Single Review: Sarah Connor “Bounce”

Bounce
Album: Sarah Connor
Year: 2004

Sarah Connor has been around for awhile, but in Europe. She has been releasing records there since 2001. Her new U.S. CD blends three European albums together: Green-Eyed Soul, Unbelievable, and Music Is The Key. From those three albums, the record executives chose “Bounce” as the lead single, which was originally recorded in 2002.

“Bounce” falls flat, however.

It begins with a lame intro. Two guys are talking. She saw him with another woman. He’s explaining it away with “we was just talking about the studio.” Then he says to his friend, “I guess I’m staying wit you, dog.” Then, a pounding dance beat as Connor adlibs over the music. Apparently, she wants to get crunk in the dancearie.

The single coasts on the heavily sampled “Family Affair,” by Mary J. Blige. There is no expansion made to the sample. It’s a blatant cheat. “Bounce” is also littered with cliché’. She is telling her man to leave and has tired of his cheating. She warns him that he’ll “never find no stuff as good as mine/she can’t work you like I did.” After the second verse, there’s a rap from his point of view. He is crawling back and raps some dull analogies: “no need to find a nickel got a dime at home/plus I love every night the freaky way we bone.”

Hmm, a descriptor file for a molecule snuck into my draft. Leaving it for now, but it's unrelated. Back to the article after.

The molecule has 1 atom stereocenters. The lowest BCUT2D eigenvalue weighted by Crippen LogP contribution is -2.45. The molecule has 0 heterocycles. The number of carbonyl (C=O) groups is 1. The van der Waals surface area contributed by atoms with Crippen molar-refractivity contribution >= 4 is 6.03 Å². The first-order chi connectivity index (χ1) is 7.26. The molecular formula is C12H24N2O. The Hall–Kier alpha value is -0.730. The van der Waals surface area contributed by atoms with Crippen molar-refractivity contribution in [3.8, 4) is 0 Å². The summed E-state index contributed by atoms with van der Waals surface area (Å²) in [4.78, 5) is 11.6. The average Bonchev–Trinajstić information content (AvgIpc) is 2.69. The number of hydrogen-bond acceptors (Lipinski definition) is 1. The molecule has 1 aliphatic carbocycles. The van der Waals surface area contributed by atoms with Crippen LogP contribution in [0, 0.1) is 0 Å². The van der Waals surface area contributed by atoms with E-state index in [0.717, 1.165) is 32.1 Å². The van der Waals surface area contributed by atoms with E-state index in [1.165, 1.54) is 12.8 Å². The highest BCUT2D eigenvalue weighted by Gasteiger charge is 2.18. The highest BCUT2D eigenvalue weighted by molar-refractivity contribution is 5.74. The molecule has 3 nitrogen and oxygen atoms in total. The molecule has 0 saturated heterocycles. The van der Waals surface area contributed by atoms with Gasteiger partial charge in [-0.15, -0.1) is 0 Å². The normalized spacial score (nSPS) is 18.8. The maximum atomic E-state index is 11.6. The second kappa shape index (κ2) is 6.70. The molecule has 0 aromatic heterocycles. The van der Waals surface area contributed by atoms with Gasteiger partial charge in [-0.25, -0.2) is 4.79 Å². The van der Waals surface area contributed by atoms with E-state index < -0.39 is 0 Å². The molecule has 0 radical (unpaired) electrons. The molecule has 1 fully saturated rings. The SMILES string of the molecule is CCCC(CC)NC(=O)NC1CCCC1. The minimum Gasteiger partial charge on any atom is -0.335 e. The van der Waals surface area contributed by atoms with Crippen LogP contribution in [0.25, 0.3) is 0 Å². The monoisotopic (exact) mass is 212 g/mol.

“Bounce” relies on slangy lyrics to sound modern. In the U.S., the game isn’t run anymore and we haven’t acted a fool since Ludacris was in 2 Fast 2 Furious last summer. It’s a silly single, devoid of any originality.

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